OAK PARK, Mich. (WXYZ) — A grandma from Oak Park noticed trees growing into wires. She said after the recent outages, we all need to be reporting such problems — and for her, it's personal.
"This is my house. A neighbor took these. I wasn’t taking pictures while my house was burning," Edith Lee Payne said while showing us photos of her house on fire.
Payne used to live in a house in Detroit. Then a July 2003 storm knocked over a tree onto a power line.
"I started smelling smoke. It was an electrical fire, devastating fire," she said.
She sued, but says DTE Energy argued due to the storm’s powerful winds, it wasn’t their fault.
While she didn’t win a judgement in court, a fire investigator's report says a short circuit caused the fire. She says her story shows the dangers of a weak power grid — and now, she sees weaknesses everywhere. She showed Seven Action News problem areas, where trees are growing into power lines.
She testified during a State House Energy committee before DTE leaders this week, calling for action to expedite updating the grid and removing trees.
The meeting comes in response to recent power outages.
"We have a plan. We need to invest in that plan and work with all stakeholders to increase the investment that is going into our grid," said President and COO of the Electric company at DTE Energy Trevor Lauer.
Lauer told the House Committee DTE has a 15-year long plan to improve infrastructure.
To put his call for increasing investment into context, the company has asked the Michigan Public Service Commission for a rate hike to fund the improvements.
It is a request being criticized by many customers who point to investor profits.
DTE says investment ratings allow it access to low cost loans for infrastructure improvements.
We wanted to know: are higher rates the only option?
"If it does not come from rate hikes, we could spend our tax dollars from the state," professor Douglas Carr said.
Carr is director of the Master of Public Administration program at Oakland University.
He says the challenge is that as a public company, DTE may be incentivized to delay investments for accounting purposes as it manages depreciation of new infrastructure.
"If you have a piece of equipment that you put it into service, when you put it into service, your accounting is going to require you set aside money for what is used up," he said.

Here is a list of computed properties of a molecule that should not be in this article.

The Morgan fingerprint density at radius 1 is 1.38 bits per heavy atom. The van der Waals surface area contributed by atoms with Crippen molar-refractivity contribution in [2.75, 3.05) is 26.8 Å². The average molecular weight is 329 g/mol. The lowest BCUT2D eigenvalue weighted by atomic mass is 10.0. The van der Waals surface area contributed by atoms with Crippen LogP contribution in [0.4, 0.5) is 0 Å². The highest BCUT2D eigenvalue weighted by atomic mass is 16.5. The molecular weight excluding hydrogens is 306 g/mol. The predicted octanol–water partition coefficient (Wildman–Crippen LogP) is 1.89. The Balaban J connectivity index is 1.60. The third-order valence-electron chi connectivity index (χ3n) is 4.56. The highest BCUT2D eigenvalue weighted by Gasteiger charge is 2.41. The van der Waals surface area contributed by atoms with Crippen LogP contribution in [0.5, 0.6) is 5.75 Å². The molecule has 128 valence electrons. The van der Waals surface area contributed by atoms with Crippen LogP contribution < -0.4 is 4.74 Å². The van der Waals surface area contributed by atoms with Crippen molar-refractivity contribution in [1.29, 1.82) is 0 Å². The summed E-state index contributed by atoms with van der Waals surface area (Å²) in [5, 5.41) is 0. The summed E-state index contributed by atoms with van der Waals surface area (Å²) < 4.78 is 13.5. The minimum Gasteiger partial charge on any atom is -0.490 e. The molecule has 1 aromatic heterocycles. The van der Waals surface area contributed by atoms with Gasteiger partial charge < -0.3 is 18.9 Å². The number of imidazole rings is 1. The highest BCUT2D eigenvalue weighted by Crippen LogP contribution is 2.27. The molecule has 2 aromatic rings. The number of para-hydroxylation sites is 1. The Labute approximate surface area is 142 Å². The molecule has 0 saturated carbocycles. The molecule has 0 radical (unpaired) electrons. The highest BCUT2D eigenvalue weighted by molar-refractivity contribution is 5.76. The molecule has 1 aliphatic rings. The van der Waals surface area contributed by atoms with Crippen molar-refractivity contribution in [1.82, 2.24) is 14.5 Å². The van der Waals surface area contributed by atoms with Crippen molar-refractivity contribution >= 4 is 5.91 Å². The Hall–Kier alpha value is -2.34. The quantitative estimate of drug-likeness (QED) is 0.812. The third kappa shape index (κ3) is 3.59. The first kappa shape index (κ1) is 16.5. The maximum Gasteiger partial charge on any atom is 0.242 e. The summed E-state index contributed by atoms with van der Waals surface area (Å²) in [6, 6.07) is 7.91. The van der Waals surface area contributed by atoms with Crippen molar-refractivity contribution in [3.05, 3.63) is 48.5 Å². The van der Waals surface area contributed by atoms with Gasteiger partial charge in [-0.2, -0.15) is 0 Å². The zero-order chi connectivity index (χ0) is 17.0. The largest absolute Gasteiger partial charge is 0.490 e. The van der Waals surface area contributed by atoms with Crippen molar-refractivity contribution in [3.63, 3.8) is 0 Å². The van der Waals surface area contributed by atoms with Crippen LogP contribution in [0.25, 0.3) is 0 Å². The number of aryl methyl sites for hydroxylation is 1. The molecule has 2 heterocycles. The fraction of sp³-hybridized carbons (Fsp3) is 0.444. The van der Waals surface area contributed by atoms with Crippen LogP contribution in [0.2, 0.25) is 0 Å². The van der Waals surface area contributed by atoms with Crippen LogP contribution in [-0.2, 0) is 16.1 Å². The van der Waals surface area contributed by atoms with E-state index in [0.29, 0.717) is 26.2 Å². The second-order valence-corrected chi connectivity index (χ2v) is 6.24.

This is a process that ensures there is money in the future to fund replacements.
"This is the first time an audit has been conducted in Michigan," said Michigan Public Service Commissioner Katherine Peretick.
Peretick says the MPSC plans to use an independent audit looking at infrastructure, operations and maintenance at power companies to look for ways to improve service. The goal is to hold companies accountable as it decides whether or how much to increase rates.
Payne says she is interested in seeing what that audit finds. But in the meantime, she is doing her own audit of a kind: reporting trees in lines.
She says learn from her loss.
If you see trees growing into a power line on a utility company’s easement, let them know.
DTE Energy provided a statement saying:
"Two-thirds of the time DTE customers spend without power is due to tree-related issues. Last year DTE trimmed more than 6,500 miles of trees along its service lines. Customers can submit a tree trim inquiry on our website (www.dteenergy.com [dteenergy.com]). There you will find a quick form where customers enter basic information, explain the situation, and submit photos.
Over the past five years, DTE has invested over $5 billion in our electrical grid, trimming trees, hardening infrastructure, replacing aging equipment including cable, breakers and switchgear, building new substations, and connecting customers. These customer-focused investments are yielding results, but to see dramatically improved performance, we must go faster to outpace the rate at which we are experiencing historically severe weather.
Last year alone, we trimmed more than 6,500 miles of trees and worked on more than 8,500 circuit miles."